I wish I could tell you every one of the stories in this book, but then I'd be writing the book, wouldn't I? ;) One thing that I can definitely apply to my own life is whether or not I should put my picture on my blog... do people make assumptions just on the way I look, my age, my gender? Obviously I'm female... I think my art reflects that very clearly. Do I feel my chronological age? No. At least I don't think so based on what I assume someone my age usually feels like, but really I don't know. Or maybe when I was in my early twenties, I assumed wrong about this age. In a "blink" when people see me or even my art, they make a split decision about me... that makes the decision about what to include when I'm forming a portfolio very, very important. Would the illustrations be marketable, likeable, accessable to the general viewership? Is it unique enough or too strange? Will someone stop and really look or just glance and move on? An Art Director knows this in a blink of an eye. I have to think like an art director, a publisher, a reader, and still please myself too... or what's the fun in doing it in the first place?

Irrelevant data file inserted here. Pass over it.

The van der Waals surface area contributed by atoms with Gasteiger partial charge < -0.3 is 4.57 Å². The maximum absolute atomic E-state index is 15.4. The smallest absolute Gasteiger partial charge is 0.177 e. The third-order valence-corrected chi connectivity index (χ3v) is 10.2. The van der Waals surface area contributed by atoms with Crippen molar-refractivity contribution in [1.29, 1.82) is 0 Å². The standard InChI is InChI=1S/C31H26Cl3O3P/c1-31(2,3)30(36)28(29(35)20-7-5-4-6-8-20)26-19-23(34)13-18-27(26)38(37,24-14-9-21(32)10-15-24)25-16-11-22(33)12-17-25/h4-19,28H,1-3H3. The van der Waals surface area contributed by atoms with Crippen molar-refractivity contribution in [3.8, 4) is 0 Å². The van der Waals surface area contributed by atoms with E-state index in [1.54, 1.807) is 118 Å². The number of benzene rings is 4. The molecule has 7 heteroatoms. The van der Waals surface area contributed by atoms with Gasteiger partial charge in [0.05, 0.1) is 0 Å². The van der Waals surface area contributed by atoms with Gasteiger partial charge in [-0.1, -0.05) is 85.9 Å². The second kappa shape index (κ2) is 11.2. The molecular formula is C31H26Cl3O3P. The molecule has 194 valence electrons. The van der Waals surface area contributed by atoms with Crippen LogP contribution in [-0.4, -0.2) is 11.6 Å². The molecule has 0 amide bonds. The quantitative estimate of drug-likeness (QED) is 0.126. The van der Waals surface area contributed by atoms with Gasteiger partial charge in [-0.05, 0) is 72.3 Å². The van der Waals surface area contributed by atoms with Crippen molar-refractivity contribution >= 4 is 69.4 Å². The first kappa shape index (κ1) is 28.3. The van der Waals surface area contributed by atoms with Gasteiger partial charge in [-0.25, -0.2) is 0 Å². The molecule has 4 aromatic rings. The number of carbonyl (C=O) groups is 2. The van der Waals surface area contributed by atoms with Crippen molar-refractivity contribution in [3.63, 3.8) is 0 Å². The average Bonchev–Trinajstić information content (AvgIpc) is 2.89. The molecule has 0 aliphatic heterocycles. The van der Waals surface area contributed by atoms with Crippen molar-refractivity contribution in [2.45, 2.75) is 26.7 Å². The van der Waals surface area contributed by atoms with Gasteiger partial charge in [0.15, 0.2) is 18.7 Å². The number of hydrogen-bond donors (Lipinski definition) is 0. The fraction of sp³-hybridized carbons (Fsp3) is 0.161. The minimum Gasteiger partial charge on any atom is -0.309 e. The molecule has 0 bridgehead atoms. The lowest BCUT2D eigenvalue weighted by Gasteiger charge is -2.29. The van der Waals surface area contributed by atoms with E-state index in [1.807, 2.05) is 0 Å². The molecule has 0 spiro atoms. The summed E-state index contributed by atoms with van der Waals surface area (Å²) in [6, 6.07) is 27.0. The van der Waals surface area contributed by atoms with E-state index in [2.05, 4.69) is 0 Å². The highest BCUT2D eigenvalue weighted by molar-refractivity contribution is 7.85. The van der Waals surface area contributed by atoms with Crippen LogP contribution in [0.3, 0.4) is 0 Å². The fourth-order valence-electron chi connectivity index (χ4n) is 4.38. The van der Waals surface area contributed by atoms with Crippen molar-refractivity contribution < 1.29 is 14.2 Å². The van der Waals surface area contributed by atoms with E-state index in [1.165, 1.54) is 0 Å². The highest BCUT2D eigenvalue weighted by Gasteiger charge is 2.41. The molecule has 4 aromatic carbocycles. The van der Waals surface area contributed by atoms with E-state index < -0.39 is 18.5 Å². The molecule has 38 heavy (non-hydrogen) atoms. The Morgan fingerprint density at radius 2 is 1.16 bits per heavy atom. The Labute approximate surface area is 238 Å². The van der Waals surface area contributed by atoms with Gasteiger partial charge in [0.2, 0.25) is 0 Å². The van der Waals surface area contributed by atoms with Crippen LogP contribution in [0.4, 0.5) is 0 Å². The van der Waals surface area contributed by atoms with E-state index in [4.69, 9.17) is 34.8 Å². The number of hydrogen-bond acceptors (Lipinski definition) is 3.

My favorite story was about how auditions for the orchestra have changed over the years, mainly due to one little change... the screen. They have musicians audition behind a screen so that every other possible distraction is minimized from hearing the actual music being played. We make so many assumptions based on gender or ethnicity or size or age, that we miss brilliance in some of the most obvious instances. Hopefully there's a little brilliance in my art now and then... and I don't want it to be missed! If you need an intriguing book to curl up with as the weather chills, this is a good one!